It is impossible to exhaust the embedded usage of mathematics in South Indian music. The possibility of combinations varies from person to person, too. A phrase with a mere eight akshrams may be shown in different ways such as two-six, three-five, three-three-two and four-four. When it comes to higher numbers the possibilities of expression increases manifold. The phrases are also played in different speeds, opening a realm of beautiful possibilities.
In a world where we feel so lost and out of choices, this mathematical play, embedded in our music, shows us a way. A path of extra colour, variety. A road of challenge and hope at once. And there is no end to exploration along this course — after more than three decades of experience in the field of Karnatic music, I still have not been able to understand the vastness and the depth of what I deal with. And it is this mystery that makes it survive — it lures me and many others to continue on this path, questing, ever seeking the ideal beauty of music amid our troubled times.
In a world of practical purposes, it takes immense daring to dream and speak of the ideal. Beyond indulging in the mechanics of filling one’s time with ‘doing’, our monotonous time does not allow us enough digressive spaces to reflect on the multi-dynamics of both our acts and the choices or no-choices that lead us to perform them.
I am from a country where beauty remains only in what the human has not yet blighted with its footprints. Having grown up on a hill on which, just a while back, nature had delighted with the pureness of its greenery, I had the privilege to admire sunsets on blue-grey horizons made of masses of earth drawn by the Hand of God, while listening to the beautiful melody intoned by the savage pigeons, and the wind announcing the night’s freshness — a consolation to a burning day. What beauty…! It was all so very real that it could have been missed. Beauty’s simplest meaning.
As I am formed by and engaged with my personal memory of such beauty, this moment, as I live my life as a mathematician, in a faraway country that is currently witnessing an unprecedented political transition, I am faced with a legitimate question: what is beautiful in mathematics, and how is that relevant to my immediate context?
In order to appreciate beauty in a certain space, I require a profound understanding of my own approach to it. My personal impressions indeed determine the response to this question: my sensibility with respect to the beauty present in a thing comes equally from my way of explaining it as from my direct interaction with it. And this quest, mine as well as others’, at times, leads us to like or dislike the same things, but for very different reasons. This multi-centredness is also linked to the fact that there are multiple ways to recognise beauty, by appealing to our own diverse senses, often in combination. For the same reason, one cannot limit the perception of beauty to one’s eyes and ears, as many tend to do, consciously or not. It is where the understanding of beauty is registered beyond our senses that mathematics enters the discussion of the beautiful, and makes itself relevant to us in a lasting manner.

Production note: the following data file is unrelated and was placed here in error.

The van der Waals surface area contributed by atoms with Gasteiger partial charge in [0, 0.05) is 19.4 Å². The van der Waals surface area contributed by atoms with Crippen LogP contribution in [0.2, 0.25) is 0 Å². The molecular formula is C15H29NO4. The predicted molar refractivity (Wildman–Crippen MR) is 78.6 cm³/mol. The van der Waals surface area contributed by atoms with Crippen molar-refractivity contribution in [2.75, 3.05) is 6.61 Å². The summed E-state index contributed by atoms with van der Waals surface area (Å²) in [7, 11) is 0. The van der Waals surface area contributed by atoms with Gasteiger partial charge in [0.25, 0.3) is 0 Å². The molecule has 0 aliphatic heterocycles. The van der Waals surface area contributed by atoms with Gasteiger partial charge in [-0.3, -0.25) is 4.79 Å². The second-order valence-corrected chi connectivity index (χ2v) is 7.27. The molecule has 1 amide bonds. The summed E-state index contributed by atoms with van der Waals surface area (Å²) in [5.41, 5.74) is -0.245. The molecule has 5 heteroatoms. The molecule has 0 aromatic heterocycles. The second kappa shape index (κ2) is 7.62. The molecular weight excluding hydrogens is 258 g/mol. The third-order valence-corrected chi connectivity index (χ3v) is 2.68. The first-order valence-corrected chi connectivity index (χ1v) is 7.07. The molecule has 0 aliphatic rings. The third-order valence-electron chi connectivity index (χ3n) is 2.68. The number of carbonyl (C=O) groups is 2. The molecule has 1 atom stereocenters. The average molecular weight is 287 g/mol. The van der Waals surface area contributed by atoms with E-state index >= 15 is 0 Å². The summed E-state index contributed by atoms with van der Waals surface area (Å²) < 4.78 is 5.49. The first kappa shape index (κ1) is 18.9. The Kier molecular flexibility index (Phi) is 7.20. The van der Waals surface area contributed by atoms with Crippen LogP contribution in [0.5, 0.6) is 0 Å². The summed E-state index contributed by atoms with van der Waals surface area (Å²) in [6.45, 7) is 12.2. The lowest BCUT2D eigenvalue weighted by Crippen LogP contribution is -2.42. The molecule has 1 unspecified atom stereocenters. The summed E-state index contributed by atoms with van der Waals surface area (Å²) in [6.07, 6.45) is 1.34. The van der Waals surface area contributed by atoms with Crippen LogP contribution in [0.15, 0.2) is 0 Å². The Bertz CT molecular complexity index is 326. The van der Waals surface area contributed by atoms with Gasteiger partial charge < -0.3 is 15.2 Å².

Many find the beauty of maths in its applications in physical or logical problems associated with perceived reality. These seekers might feel more rewarded if there was a way of developing a mathematical branch of abstract feelings, too. For, if logic governs mathematics, it does not rule at all over mathematical intuition and inspiration, nor does it over the creativity of the human mind. The possibility of such creative exploration is latent in some of us recognising a sense of poetry in mathematics and its language. I must mention that mathematical expressions are considered an art by many, though it is not my intention here to indulge in a discourse on the obvious splendour of the symmetry within fractals, the magic of numbers and equations, or the extraordinary elegance of theorems and their proofs. It is not my ambition either to use any such device to make anyone fall in love with mathematics. Such impositions will not work. I would rather want to talk about the flawlessness of what I personally call Hilbert’s passion, in reference to the great German mathematician David Hilbert, whose works aimed at the quest of uniformity in the written and logical expression of all the branches of mathematics.
It is ironical that some of the ardent lovers of mathematics are among those who know none of its branches, while many of those gifted in mathematical abilities hate this tradition of knowledge. Let me present my own case here as an example. Early on in life, I learnt to detest maths, thanks to its reputation: it is a necessarily difficult discipline, reserved only for a minority of extraterrestrials who would end up, one day or the other, looking like Doc, alias Doctor Emmett Brown from Back To The Future. The one with Einstein’s look!
19 may 1974: The Rubik’s Cube was born
But life is surprising, fortunately. The beginning of my passion sprouted from the realisation that maths is bestowed with a sense of coherence, rigour and perfection — all that seem impossible in the real world. And I faced my puzzles: Does it even belong to the real? What, really, is its nature?